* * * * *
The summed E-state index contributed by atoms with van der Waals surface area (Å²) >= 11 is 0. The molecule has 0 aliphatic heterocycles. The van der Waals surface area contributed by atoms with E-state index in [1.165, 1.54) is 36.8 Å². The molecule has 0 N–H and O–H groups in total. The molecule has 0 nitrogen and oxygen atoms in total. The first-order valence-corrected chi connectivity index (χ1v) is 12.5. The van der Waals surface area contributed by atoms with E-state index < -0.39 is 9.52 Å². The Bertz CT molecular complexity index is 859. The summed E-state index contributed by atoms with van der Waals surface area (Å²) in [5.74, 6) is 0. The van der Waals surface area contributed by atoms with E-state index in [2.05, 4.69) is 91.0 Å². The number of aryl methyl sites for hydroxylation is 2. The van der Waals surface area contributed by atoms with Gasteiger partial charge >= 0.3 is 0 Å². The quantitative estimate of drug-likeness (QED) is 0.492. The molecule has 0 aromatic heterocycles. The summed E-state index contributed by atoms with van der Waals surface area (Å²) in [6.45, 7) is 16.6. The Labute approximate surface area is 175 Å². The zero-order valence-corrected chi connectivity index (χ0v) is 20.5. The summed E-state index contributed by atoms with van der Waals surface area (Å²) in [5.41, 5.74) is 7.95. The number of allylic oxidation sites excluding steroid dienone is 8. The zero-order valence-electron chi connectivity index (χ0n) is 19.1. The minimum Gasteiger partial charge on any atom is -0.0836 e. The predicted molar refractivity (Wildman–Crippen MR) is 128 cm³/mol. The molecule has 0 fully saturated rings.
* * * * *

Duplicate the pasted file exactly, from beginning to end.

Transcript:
The summed E-state index contributed by atoms with van der Waals surface area (Å²) >= 11 is 0. The molecule has 0 aliphatic heterocycles. The van der Waals surface area contributed by atoms with E-state index in [1.165, 1.54) is 36.8 Å². The molecule has 0 N–H and O–H groups in total. The molecule has 0 nitrogen and oxygen atoms in total. The first-order valence-corrected chi connectivity index (χ1v) is 12.5. The van der Waals surface area contributed by atoms with E-state index < -0.39 is 9.52 Å². The Bertz CT molecular complexity index is 859. The summed E-state index contributed by atoms with van der Waals surface area (Å²) in [5.74, 6) is 0. The van der Waals surface area contributed by atoms with E-state index in [2.05, 4.69) is 91.0 Å². The number of aryl methyl sites for hydroxylation is 2. The van der Waals surface area contributed by atoms with Gasteiger partial charge >= 0.3 is 0 Å². The quantitative estimate of drug-likeness (QED) is 0.492. The molecule has 0 aromatic heterocycles. The summed E-state index contributed by atoms with van der Waals surface area (Å²) in [6.45, 7) is 16.6. The Labute approximate surface area is 175 Å². The zero-order valence-corrected chi connectivity index (χ0v) is 20.5. The summed E-state index contributed by atoms with van der Waals surface area (Å²) in [5.41, 5.74) is 7.95. The number of allylic oxidation sites excluding steroid dienone is 8. The zero-order valence-electron chi connectivity index (χ0n) is 19.1. The minimum Gasteiger partial charge on any atom is -0.0836 e. The predicted molar refractivity (Wildman–Crippen MR) is 128 cm³/mol. The molecule has 0 fully saturated rings.